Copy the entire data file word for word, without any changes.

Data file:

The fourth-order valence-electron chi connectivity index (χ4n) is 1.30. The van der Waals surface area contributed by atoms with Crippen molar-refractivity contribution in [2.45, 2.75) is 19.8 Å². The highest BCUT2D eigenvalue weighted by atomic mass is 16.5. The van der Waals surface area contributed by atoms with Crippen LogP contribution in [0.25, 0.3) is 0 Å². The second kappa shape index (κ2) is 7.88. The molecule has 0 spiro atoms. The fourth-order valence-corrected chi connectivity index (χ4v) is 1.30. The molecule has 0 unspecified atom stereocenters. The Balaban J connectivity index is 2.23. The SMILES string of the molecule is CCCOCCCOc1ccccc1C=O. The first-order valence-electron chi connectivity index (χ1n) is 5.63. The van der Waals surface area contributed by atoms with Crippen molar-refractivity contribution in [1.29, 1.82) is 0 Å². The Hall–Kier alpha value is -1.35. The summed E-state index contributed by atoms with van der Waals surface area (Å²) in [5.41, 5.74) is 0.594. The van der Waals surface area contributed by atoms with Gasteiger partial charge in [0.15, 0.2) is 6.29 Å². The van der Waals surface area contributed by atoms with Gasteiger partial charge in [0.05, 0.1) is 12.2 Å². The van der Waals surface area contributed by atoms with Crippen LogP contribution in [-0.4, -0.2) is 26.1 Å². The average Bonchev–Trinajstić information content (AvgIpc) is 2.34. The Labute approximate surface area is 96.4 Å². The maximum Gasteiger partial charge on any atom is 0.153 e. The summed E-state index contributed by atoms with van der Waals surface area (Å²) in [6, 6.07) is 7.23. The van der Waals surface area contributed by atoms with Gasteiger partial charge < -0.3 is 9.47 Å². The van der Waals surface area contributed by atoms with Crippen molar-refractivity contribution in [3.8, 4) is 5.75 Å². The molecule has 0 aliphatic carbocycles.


The fourth-order valence-electron chi connectivity index (χ4n) is 1.30. The van der Waals surface area contributed by atoms with Crippen molar-refractivity contribution in [2.45, 2.75) is 19.8 Å². The highest BCUT2D eigenvalue weighted by atomic mass is 16.5. The van der Waals surface area contributed by atoms with Crippen LogP contribution in [0.25, 0.3) is 0 Å². The second kappa shape index (κ2) is 7.88. The molecule has 0 spiro atoms. The fourth-order valence-corrected chi connectivity index (χ4v) is 1.30. The molecule has 0 unspecified atom stereocenters. The Balaban J connectivity index is 2.23. The SMILES string of the molecule is CCCOCCCOc1ccccc1C=O. The first-order valence-electron chi connectivity index (χ1n) is 5.63. The van der Waals surface area contributed by atoms with Crippen molar-refractivity contribution in [1.29, 1.82) is 0 Å². The Hall–Kier alpha value is -1.35. The summed E-state index contributed by atoms with van der Waals surface area (Å²) in [5.41, 5.74) is 0.594. The van der Waals surface area contributed by atoms with Gasteiger partial charge in [0.15, 0.2) is 6.29 Å². The van der Waals surface area contributed by atoms with Gasteiger partial charge in [0.05, 0.1) is 12.2 Å². The van der Waals surface area contributed by atoms with Crippen LogP contribution in [-0.4, -0.2) is 26.1 Å². The average Bonchev–Trinajstić information content (AvgIpc) is 2.34. The Labute approximate surface area is 96.4 Å². The maximum Gasteiger partial charge on any atom is 0.153 e. The summed E-state index contributed by atoms with van der Waals surface area (Å²) in [6, 6.07) is 7.23. The van der Waals surface area contributed by atoms with Gasteiger partial charge < -0.3 is 9.47 Å². The van der Waals surface area contributed by atoms with Crippen molar-refractivity contribution in [3.8, 4) is 5.75 Å². The molecule has 0 aliphatic carbocycles.